The great crested new t(Triturus cristatus) is the largest native newt species, which grows up to 14 cm (male) or 18 cm (female). The yellow-orange belly, which is usually covered with large black spots, stands out clearly from the olive to black-brown body. The male, unlike the female, carries a crest on its back. This serrated crest is more pronounced during mating season and is interrupted only at the root of the tail. Because of the large comb, this newt species is also called the water dragon.
The mating and spawning season of the great crested newt is between mid-March and the end of April and depends on the temperature. For a migration to the spawning waters to take place, a temperature of at least 5 °C and a longer rainy period are necessary. For this reason, the mating and spawning season may be delayed. During the spawning season, water dragons are in permanently stagnant waters that have developed lush vegetation. On land, they prefer grassy areas, wet meadows, deciduous and riparian forests.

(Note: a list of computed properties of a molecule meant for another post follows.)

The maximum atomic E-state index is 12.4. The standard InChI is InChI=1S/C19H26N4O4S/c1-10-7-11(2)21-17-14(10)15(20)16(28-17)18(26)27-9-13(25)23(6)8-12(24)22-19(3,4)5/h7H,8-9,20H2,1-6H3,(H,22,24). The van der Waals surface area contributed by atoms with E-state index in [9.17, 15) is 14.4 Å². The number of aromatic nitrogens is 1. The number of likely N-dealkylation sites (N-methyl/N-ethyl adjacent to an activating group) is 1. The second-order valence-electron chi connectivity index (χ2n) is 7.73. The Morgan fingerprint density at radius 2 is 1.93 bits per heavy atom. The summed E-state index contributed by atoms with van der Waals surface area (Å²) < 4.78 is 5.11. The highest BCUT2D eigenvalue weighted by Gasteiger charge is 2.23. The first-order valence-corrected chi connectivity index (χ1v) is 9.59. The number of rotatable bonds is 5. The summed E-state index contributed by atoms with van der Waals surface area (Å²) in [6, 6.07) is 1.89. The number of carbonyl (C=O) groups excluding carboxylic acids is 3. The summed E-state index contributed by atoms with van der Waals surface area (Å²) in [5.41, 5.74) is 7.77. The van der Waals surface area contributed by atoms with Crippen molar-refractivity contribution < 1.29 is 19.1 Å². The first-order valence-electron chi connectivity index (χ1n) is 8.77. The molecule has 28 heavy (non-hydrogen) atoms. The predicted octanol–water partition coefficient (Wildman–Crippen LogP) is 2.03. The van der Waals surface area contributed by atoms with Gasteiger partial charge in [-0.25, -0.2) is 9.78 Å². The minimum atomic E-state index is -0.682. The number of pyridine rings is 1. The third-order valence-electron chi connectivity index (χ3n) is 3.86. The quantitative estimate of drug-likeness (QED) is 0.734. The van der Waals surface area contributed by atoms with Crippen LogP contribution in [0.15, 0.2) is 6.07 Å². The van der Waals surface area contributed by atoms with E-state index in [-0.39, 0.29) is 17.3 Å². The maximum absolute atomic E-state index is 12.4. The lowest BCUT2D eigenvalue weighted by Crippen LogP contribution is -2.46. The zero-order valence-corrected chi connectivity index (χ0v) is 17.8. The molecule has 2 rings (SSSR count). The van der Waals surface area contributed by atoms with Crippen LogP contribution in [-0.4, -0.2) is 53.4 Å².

Due to habitat destruction and fragmentation as well as fish stocking, the great crested newt is endangered throughout Europe. It is considered a highly endangered species in Austria and is one of the protected species of the Tyrolean Nature Conservation Ordinance 2006 and the Flora-Fauna-Habitat Directive of the European Union.
The Tyrolean Lech Nature Park is home to the only crested newt occurrence in Tyrol. At a pond in the lower Lech Valley, the great crested newt shares a habitat with two other newt species - the pond newt(Triturus vulgaris) and the mountain newt(Triturus alpestris).